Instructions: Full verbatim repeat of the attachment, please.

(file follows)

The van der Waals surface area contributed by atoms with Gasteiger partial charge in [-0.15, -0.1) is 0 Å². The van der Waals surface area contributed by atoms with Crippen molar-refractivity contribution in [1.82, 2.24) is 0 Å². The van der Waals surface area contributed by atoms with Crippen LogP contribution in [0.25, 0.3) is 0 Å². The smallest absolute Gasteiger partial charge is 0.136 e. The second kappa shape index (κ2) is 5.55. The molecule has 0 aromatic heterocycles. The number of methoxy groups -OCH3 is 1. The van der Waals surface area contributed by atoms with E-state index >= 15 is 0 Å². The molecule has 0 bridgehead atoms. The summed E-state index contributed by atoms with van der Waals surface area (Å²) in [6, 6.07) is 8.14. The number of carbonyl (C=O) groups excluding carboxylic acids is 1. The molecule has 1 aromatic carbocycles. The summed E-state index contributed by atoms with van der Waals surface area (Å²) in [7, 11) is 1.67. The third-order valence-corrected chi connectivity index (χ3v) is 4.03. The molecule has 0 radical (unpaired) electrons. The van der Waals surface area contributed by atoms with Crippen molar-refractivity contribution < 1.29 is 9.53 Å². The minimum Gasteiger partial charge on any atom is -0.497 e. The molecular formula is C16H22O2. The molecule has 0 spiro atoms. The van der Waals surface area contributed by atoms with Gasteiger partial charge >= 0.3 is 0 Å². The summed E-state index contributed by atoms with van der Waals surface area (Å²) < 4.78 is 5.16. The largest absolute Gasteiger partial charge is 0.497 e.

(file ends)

The van der Waals surface area contributed by atoms with Gasteiger partial charge in [-0.15, -0.1) is 0 Å². The van der Waals surface area contributed by atoms with Crippen molar-refractivity contribution in [1.82, 2.24) is 0 Å². The van der Waals surface area contributed by atoms with Crippen LogP contribution in [0.25, 0.3) is 0 Å². The smallest absolute Gasteiger partial charge is 0.136 e. The second kappa shape index (κ2) is 5.55. The molecule has 0 aromatic heterocycles. The number of methoxy groups -OCH3 is 1. The van der Waals surface area contributed by atoms with E-state index >= 15 is 0 Å². The molecule has 0 bridgehead atoms. The summed E-state index contributed by atoms with van der Waals surface area (Å²) in [6, 6.07) is 8.14. The number of carbonyl (C=O) groups excluding carboxylic acids is 1. The molecule has 1 aromatic carbocycles. The summed E-state index contributed by atoms with van der Waals surface area (Å²) in [7, 11) is 1.67. The third-order valence-corrected chi connectivity index (χ3v) is 4.03. The molecule has 0 radical (unpaired) electrons. The van der Waals surface area contributed by atoms with Crippen molar-refractivity contribution < 1.29 is 9.53 Å². The minimum Gasteiger partial charge on any atom is -0.497 e. The molecular formula is C16H22O2. The molecule has 0 spiro atoms. The van der Waals surface area contributed by atoms with Gasteiger partial charge >= 0.3 is 0 Å². The summed E-state index contributed by atoms with van der Waals surface area (Å²) < 4.78 is 5.16. The largest absolute Gasteiger partial charge is 0.497 e.